Forces are at work in late modernity’s culture to make us yearn for community (koinonia) and that at the same time prevent us from participating in community. Hence, the rise of the small group movement. Yet, for all the efforts put into small groups, it is not entirely convincing that small groups are creating the community we have hoped they would create. That is why we need books like Theresa Latini’s new book, The Church and the Crisis of Community: A Practical Theology of Small-Group Ministry. It’s a good book; it’s a serious book; and it’s a rigorous book of practical theology.
Latini’s book is too thick to skim so I want to slow down with her first chapter that describes the “crisis of community.” She’s mastered the literature on community and on how late modernity (or postmodernity) opens up a crisis in communal relations, and anyone who has read Robert Bellah or Robert Putnam know some of this stuff. But she helpfully compares traditional societies with late modernity’s societies in order to show the differences — this helps us see where we are.
Big ones: What is your experience with small groups in your church? Do you see unachieved expectations? Are the expectations achievable?
Latini sketches two themes: environment of trust and environment of risk.
In the traditional society, the environment of trust involved kinship relations that stabilizes social ties (think large Italian or Irish or Polish or Serbian families today, but most of us don’t experience this), a local community provided familiarity (folks didn’t up and move to another town or state or country), religion and rituals interpreted the world, and a tradition connected the past to the present.
In modern societies social ties are established through friendship and sexual relations (and folks may well be expecting too much for both), abstract systems (internet relations, etc) stabilize relations across spans of time and space, and there is a future orientation (and not a tradition orientation).
Next she studies the environment of risk.
In traditional societies, threats came from nature, violence came from marauding bandits and small armies, and there was a risk of fall from grace and influence from magical influence.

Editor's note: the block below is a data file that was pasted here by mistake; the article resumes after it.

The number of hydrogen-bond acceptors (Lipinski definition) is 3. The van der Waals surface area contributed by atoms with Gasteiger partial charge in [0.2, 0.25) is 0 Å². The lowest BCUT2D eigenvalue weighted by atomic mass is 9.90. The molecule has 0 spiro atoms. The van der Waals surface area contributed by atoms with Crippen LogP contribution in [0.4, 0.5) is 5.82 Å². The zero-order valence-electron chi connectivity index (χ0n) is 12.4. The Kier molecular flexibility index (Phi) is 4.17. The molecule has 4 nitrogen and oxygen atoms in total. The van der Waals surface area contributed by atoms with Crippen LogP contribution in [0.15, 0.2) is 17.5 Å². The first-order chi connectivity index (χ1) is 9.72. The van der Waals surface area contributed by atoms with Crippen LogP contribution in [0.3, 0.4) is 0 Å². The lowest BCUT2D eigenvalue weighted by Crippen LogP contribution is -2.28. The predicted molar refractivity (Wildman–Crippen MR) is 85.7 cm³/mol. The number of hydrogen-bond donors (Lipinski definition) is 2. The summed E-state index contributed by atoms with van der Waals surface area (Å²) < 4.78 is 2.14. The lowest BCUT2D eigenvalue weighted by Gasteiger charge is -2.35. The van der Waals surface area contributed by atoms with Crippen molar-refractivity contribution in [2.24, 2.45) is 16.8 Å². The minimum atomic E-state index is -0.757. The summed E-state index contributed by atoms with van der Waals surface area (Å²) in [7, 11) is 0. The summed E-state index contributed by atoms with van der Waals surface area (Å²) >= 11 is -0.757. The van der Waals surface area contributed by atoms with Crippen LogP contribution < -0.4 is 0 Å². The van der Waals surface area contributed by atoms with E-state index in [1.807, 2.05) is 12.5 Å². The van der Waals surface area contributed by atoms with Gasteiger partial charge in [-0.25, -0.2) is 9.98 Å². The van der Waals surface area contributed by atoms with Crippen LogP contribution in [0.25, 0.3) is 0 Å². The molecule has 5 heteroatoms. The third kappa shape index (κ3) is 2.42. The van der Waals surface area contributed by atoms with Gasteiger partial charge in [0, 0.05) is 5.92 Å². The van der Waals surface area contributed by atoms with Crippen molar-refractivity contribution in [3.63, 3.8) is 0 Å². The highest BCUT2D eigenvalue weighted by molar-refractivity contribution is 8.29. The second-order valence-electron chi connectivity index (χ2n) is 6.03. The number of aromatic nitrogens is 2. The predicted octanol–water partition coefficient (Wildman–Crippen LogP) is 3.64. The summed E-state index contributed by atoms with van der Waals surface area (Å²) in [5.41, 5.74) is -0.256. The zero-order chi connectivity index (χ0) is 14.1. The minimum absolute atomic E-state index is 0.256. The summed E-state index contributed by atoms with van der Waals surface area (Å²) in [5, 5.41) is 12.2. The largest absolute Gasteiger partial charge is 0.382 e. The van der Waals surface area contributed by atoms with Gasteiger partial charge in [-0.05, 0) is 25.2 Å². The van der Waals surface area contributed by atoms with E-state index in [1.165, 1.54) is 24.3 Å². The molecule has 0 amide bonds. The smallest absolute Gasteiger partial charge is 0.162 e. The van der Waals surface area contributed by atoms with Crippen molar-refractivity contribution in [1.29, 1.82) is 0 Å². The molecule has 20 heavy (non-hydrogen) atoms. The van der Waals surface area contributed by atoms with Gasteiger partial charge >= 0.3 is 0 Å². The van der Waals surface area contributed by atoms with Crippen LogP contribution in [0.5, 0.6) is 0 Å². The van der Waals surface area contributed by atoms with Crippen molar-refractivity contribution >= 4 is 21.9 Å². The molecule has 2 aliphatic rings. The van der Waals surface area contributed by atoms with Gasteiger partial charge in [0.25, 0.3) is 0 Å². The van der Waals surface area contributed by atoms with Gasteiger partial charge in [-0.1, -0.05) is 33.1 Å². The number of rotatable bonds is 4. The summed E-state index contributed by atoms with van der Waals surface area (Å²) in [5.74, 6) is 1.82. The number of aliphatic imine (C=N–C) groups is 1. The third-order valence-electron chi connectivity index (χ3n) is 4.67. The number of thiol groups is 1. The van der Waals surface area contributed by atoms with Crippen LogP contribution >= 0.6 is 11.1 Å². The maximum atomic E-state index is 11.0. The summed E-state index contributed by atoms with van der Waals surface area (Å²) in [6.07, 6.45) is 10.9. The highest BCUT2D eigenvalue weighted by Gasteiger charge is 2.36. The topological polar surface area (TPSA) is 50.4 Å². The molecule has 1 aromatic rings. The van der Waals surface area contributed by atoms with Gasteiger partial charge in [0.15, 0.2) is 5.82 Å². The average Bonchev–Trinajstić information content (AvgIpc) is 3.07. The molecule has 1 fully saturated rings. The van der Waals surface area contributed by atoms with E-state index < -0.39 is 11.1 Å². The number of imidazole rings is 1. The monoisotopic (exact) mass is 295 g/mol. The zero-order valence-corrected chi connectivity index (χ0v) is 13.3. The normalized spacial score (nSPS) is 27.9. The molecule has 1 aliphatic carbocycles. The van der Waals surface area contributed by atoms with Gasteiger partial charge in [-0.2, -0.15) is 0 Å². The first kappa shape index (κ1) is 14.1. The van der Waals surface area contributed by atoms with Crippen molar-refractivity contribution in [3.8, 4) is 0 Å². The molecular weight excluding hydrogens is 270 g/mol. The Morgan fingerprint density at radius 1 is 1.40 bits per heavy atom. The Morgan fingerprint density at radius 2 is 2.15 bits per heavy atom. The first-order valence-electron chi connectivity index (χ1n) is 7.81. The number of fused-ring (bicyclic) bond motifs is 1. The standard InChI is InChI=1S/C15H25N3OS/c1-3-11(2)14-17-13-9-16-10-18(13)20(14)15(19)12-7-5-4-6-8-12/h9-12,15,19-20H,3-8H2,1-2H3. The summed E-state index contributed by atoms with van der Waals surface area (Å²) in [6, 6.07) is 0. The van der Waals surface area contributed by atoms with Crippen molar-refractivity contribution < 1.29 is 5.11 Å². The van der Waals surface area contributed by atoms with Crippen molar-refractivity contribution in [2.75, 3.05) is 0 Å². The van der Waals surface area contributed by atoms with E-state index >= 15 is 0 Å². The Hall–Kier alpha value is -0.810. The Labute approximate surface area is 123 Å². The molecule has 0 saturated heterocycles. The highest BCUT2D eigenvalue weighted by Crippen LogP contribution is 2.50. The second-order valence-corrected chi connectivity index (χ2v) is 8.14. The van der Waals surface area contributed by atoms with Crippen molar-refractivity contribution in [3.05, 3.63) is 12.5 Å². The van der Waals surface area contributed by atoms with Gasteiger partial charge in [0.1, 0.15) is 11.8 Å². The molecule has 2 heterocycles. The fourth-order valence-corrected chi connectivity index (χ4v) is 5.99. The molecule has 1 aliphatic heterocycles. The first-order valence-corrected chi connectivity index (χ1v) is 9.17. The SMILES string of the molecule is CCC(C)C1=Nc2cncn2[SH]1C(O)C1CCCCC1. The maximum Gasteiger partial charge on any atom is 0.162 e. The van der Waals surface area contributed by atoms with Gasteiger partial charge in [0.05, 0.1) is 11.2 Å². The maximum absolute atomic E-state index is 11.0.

We are disembedded from community (the numbers decrease on community participation all the time); intimacy is being transformed; all of these factors are at work and de-stabilize the self and lead us inward to stabilize it, and we do this to construct our own identity. We are thus “reflexive” in our self. [No wonder therapy and spiritual formation movements are thriving.] There is a dizziness in our freedom.
And religious orientation has changed too. Folks differ; we encounter so much diversity; distrust of religious leaders is common; and beliefs are subject to change and falsification. [I would add that distrust of authorities leads us today toward greater belief in the charismatic leader we sense we can trust, leading to heroism. Sometimes I feel like we are back in Corinth when Paul observed that some were following Peter and others Apollos, etc.]
Small groups, in some ways, are the attempt to recapture the traditional society by people dwelling in late modernity who have no way of connecting to the realities of a traditional society. We lack the structures that can guide us into security in a riskier world. In other ways, small groups have to know what late modernity demands of us and does to us in order to know what a small group can accomplish. Small groups can be a grassroots level of re-establishing genuine koinonia.